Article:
It usually takes two things for a watch to become an icon: a delightful story and an even better design. Cartier excels in the latter, as is proven by the masses who have lusted after its timeless trinkets for years. However, when it comes to the Santos de Cartier, there is quite a tale to tell. Along with an instantly recognisable face, it is the reason we’re still talking about it more than a century after its birth.
The story begins in 1904 when Brazilian inventor and aviation pioneer Alberto Santos-Dumont decided that fishing out a pocket watch shouldn’t be on his list of priorities while trying to control a rudimentary flying machine. He turned to his jeweller friend Louis Cartier for help, who set about designing a timepiece for the wrist. Audaciously deciding on a square case in a time dominated by round ones, and featuring a pronounced bezel that left its rivets exposed, Cartier created the first men’s wristwatch (and the first pilot’s watch) in the world.
You would think that such a novelty would be an instant hit with the rich and stylish, but it would be another seven years before Louis Cartier revisited the idea for the public. During this period, wristwatches were still considered jewellery for women, so it was only after Cartier’s first unofficial brand ambassador gained greater worldwide acclaim – with feats like being the first person to be filmed flying a plane while wearing his special watch – that the Santos-Dumont design took off.
In 1911, it became the initial mass- produced men’s watch – offered in gold and platinum. It took a few more decades and the unexpected success of the new luxury sports watch category in the late 1970s for Cartier to give stainless steel a shot.
And the Santos de Cartier was the perfect candidate to stand up to the raging popularity of the Royal Oak and the Nautilus. Like them, Cartier’s design wasn’t round, had exposed screws and looked superb with a metal bracelet. In 1978, it unveiled the Santos de Cartier in bi-metallic gold and steel with the signature rivets extending into its brand-new bracelet.
But even the best designs need tweaking to suit changing consumer tastes. In 1987, the collection was redesigned to have curvier edges and more comfortable dimensions. It also adopted a new name: the Santos de Cartier Galbee. The brand also fitted many Galbee models with quartz movements, following the quartz revolution in the 1970s and early 1980s.
The Santos continued to evolve through various colourways, complications and sizes. Some even deviated from the formula with TV-shaped cases, sharp-edged bezels and even the removal of exposed screws. However, on the 100th anniversary of the first watch in 2004, the signature look was back – and bigger – in the Santos 100. With a 41mm diameter for the large model, a thicker bezel, modern case materials like black PVD-coated steel and titanium, and a return to mechanical movements, the Santos 100 was a watch for a new generation. And then it went quiet.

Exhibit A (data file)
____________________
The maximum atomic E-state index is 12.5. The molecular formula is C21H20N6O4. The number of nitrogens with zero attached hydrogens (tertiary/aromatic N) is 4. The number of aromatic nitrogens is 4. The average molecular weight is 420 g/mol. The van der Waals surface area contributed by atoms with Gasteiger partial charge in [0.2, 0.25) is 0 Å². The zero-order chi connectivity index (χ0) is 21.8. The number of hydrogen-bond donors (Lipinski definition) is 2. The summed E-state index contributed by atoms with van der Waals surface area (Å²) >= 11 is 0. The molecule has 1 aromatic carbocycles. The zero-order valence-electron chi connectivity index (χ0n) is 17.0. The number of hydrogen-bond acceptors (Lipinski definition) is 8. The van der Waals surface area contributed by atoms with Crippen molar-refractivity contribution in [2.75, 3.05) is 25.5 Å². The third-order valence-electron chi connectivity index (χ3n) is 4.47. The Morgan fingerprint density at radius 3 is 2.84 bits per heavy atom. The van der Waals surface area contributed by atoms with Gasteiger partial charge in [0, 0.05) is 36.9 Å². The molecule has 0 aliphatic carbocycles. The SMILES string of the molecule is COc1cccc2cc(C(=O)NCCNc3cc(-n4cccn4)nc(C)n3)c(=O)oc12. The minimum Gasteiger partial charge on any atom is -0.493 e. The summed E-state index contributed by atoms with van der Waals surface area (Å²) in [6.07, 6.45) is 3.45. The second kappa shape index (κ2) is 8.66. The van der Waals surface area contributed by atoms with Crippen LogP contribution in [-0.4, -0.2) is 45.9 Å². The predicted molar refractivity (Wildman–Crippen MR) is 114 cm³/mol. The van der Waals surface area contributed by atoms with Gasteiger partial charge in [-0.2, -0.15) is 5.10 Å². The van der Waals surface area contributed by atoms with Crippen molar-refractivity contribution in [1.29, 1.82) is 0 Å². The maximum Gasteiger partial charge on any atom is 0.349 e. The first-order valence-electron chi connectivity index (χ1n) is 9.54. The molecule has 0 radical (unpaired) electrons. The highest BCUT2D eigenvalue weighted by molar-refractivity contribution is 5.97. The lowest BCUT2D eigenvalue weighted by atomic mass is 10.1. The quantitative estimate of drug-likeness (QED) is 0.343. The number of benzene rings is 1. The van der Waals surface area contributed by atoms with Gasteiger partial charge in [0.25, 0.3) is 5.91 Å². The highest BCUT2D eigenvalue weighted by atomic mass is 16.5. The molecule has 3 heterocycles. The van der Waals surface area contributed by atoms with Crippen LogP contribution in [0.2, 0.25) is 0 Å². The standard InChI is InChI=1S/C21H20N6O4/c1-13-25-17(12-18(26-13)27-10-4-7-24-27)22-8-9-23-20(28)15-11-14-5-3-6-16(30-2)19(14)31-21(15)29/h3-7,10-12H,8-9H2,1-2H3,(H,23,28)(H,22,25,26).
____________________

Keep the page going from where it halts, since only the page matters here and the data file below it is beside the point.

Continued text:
It seemed the brand saw no need to build on a collection that was doing well on autopilot. But with no new watches to meet unwavering demand, Cartier knew it was time to give the people what they wanted. In 2018, the Santos de Cartier made its comeback with 13 new references.
Accompanying a sleeker look were innovations like new automatic in-house movements, a patented QuickSwitch system that allows for easy swapping between the watch’s straps and bracelets and SmartLink technology that enables you to adjust the bracelet length without tools. A year later, Cartier overhauled the entry-level Santos-Dumont collection, fitting it with high-efficiency quartz movements and a dressy aesthetic that recalls the aviator’s original watch.
This year, the collection welcomes five new models including – for the first time – the option of diamond-set bezels for the steel versions. Two limited editions celebrate Alberto Santos-Dumont’s flying machines: the platinum Monte-Carlo, limited to 100 pieces, and the pink gold and steel No19, with a production of 500 pieces. Both feature Arabic numerals – uncommon for a Santos – and have an engraving of the corresponding aircraft on the caseback.
Even if Cartier decided that this would be the last Santos for a decade, we’re confident it will remain relevant until its next reincarnation. Such is the enduring legacy of one of the most important world-firsts in watchmaking.
(Related: These are Rolex’s new releases for 2021)